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North Atlantic climate impact on early late-glacial climate oscillations in the south-eastern Alps inferred from a multi-proxy lake sediment record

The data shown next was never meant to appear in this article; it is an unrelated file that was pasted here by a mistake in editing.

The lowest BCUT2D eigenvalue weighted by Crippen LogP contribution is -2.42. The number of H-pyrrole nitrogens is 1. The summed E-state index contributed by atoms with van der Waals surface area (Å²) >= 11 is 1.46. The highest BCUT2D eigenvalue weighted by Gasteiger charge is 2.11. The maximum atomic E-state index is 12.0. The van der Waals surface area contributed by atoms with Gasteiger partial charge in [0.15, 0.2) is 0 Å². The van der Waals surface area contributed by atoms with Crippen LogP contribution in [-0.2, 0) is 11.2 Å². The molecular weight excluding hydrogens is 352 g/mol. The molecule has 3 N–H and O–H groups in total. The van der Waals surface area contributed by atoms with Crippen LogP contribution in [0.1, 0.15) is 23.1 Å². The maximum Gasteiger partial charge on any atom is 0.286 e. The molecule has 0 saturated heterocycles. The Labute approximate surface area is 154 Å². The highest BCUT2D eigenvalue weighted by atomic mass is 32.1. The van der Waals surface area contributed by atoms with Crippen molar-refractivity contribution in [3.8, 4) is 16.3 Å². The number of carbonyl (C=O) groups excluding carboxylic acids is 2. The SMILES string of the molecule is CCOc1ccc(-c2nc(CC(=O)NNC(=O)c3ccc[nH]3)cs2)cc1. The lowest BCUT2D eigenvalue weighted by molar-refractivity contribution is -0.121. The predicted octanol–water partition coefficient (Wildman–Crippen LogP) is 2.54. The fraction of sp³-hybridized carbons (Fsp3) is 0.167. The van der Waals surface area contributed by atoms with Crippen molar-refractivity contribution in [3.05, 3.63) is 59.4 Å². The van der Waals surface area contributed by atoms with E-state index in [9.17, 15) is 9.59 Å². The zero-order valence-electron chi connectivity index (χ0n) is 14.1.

High-resolution multi-proxy analyses of a sediment core section from Lake Jeserzersee (Saissersee) in the piedmont lobe of the Würmian Drau glacier (Carinthia, Austria) reveal pronounced climatic oscillations during the early late glacial (ca. 18.5–16.0k cal a BP). Diatom-inferred epilimnetic summer water temperatures show a close correspondence with temperature reconstructions from the adjacent Lake Längsee record and, on a hemispheric scale, with fluctuations of ice-rafted debris in the North Atlantic. This suggests that North Atlantic climate triggered summer climate variability in the Alps during the early late glacial. The expansion of pine (mainly dwarf pine) between ca. 18.5 and 18.1k cal a BP indicates warming during the so-called ‘Längsee oscillation’. The subsequent stepwise climate deterioration between ca. 18.1 and 17.6k cal a BP culminated in a tripartite cold period between ca. 17.6 and 16.9k cal a BP with diatom-inferred summer water temperatures 8.5–10 °C below modern values and a shift from wet to dry conditions. This period probably coincides with a major Alpine glacier advance termed the Gschnitz stadial. A warmer interval between ca. 16.9 and 16.4k cal a BP separates this cold phase from a second, shorter and less pronounced cold phase between ca. 16.4 and 16.0k cal a BP, which is thought to correlate with the Clavadel/Senders glacier advance in the Alps. The following temperature increase, coupled with wet (probably snow-rich) conditions, caused the expansion of birch during the transition period to the late glacial interstadial. Copyright © 2011 John Wiley & Sons, Ltd.